News Release

Adult tropical trees of the same species grow farther apart than factors like seed dispersal limits can explain

Peer-Reviewed Publication

American Association for the Advancement of Science (AAAS)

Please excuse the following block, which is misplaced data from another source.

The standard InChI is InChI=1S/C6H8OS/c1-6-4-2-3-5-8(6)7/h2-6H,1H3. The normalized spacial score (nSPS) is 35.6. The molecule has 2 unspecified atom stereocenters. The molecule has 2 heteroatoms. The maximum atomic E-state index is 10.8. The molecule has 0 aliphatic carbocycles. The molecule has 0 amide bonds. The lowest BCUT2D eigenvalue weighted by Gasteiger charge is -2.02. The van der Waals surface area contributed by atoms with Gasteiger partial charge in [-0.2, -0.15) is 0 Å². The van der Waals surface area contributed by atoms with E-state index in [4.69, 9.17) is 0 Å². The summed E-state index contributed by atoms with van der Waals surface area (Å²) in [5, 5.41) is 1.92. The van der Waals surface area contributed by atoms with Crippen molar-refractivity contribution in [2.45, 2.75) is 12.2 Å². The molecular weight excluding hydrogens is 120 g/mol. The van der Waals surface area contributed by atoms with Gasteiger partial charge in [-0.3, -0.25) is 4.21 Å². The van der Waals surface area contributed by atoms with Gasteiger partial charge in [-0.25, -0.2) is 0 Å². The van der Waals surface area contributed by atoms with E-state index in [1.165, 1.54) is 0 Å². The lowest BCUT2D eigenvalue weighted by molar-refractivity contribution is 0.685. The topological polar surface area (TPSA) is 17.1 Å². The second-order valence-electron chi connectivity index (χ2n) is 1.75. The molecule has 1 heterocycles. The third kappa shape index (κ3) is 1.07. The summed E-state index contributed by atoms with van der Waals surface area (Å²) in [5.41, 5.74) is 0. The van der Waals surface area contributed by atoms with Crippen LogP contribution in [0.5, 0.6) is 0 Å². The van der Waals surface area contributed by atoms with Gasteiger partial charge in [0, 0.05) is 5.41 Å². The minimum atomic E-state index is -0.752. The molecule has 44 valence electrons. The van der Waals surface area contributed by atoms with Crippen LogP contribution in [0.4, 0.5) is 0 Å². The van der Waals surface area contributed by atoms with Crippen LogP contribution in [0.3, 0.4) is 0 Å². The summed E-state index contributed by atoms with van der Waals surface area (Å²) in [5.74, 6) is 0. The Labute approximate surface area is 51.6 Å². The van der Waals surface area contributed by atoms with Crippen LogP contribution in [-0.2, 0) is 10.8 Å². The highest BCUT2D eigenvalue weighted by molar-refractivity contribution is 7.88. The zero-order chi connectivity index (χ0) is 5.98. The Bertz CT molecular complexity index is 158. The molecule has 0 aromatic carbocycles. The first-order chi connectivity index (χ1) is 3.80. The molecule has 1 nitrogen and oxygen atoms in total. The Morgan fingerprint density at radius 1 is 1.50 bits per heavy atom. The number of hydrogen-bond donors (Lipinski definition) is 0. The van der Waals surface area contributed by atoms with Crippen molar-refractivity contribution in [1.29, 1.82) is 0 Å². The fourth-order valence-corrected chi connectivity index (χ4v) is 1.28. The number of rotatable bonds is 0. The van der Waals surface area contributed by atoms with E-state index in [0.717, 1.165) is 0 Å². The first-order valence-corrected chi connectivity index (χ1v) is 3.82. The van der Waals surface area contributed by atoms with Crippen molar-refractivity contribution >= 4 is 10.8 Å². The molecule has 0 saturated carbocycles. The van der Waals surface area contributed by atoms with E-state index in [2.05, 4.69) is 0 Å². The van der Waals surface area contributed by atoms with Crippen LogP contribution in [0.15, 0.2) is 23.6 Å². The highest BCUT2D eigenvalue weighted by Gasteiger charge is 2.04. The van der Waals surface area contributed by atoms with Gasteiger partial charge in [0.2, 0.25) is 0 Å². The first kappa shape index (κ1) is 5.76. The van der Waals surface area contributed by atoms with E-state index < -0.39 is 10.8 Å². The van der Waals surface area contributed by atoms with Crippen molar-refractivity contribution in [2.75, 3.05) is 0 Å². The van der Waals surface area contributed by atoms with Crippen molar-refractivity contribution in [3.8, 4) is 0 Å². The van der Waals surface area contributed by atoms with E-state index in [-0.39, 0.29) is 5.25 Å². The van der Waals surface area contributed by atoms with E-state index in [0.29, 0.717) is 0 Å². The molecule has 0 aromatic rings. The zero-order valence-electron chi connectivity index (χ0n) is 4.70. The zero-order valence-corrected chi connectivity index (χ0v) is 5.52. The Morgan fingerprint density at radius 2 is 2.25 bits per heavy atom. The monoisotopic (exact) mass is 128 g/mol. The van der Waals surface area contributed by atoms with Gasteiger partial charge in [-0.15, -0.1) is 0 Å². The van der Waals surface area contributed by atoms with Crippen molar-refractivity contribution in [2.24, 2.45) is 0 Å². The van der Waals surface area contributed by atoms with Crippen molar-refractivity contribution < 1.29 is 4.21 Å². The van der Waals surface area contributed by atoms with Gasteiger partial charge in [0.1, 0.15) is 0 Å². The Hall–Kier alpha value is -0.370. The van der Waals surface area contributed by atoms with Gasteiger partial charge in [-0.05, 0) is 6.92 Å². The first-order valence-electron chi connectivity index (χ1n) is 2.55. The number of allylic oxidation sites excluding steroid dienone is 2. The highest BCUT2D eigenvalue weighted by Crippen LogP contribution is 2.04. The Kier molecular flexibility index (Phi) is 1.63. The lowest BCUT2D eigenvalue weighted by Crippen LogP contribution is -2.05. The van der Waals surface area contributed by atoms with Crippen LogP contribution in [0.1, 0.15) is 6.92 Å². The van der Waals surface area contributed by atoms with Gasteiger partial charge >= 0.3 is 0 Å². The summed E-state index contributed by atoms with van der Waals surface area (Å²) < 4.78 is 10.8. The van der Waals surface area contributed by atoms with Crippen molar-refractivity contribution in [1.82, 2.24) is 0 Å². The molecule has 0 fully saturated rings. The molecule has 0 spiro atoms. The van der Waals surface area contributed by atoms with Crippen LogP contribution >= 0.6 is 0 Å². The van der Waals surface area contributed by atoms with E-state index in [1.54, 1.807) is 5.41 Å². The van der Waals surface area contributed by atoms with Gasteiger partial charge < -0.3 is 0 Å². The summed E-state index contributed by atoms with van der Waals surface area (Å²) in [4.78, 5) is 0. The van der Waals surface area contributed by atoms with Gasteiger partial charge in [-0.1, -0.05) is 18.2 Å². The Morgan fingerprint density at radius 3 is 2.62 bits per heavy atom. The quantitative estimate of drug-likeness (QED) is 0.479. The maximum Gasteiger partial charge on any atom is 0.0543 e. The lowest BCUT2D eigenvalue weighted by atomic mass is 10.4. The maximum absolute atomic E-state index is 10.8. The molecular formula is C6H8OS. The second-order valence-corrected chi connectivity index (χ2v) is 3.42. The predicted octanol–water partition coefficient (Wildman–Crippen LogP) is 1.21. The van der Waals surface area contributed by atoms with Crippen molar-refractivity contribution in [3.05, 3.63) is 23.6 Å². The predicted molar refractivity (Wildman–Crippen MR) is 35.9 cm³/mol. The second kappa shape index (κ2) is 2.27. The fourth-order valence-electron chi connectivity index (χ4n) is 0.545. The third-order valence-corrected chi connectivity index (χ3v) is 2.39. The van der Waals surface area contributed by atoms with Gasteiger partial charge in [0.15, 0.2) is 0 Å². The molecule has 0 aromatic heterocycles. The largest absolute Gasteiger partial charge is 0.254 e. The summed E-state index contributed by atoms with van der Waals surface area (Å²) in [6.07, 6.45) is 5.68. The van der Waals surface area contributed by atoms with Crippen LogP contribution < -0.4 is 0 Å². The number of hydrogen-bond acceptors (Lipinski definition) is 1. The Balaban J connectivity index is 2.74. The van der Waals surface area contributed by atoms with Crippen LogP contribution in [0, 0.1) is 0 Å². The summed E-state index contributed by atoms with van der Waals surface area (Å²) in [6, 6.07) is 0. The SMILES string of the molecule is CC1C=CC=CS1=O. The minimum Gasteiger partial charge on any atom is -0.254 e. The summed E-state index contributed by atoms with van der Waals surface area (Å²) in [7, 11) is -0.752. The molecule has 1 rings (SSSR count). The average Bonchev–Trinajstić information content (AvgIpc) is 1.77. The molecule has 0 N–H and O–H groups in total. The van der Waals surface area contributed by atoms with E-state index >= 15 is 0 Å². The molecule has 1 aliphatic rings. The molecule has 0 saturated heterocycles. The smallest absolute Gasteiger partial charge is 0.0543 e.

Tropical trees distance themselves from members of their own species more than they do other species, a new study shows. What’s more, trees of the same species exist at distances farther apart than would be expected by chance or the limits of seed dispersal. The results reveal pervasive within-species spatial repulsion in adult trees, providing new insights into the ecological dynamics that stabilize species diversity and enable the exceptionally high diversity of tropical forests. Tropical forests host an unusually high diversity of tree species. For example, some tropical forests contain more than 250 tree species per hectare. However, how hundreds of species coexist on relatively small spatial scales remains a question. It’s thought that for species to coexist, performance of a species should decrease as they become more common, preventing any one species from taking over; an individual tree is more likely to survive when surrounded by different tree species with different resource needs, pathogens, and herbivores. As a result, this phenomenon, known as conspecific negative density dependence (CNDD), should produce patterns of within-species spatial “repulsion.” While evidence for CNDD has been observed in juvenile trees in forests, the patterns it creates have rarely been demonstrated in adults. Michael Kalyuzhny and colleagues compared the within-species spatial patterns of adult tropical trees (41 species) in a forest plot in Panama with the outcomes of a Dispersal Limitation null model, which estimated species-specific dispersal-distance distributions. Kalyuzhny et al. discovered that many of the adult trees of tropical species show strong spatial repulsion in the forest plot. In some cases, several species were significantly and substantially overdispersed at distances up to ~100 meters. Using a spatially explicit simulation model, the authors demonstrate that such strong spatial repulsion can only arise if species suffer more from competition with their own kind than from other species (heterospecific negative density dependence) and that these observed patterns can result from small-scale CNDD.

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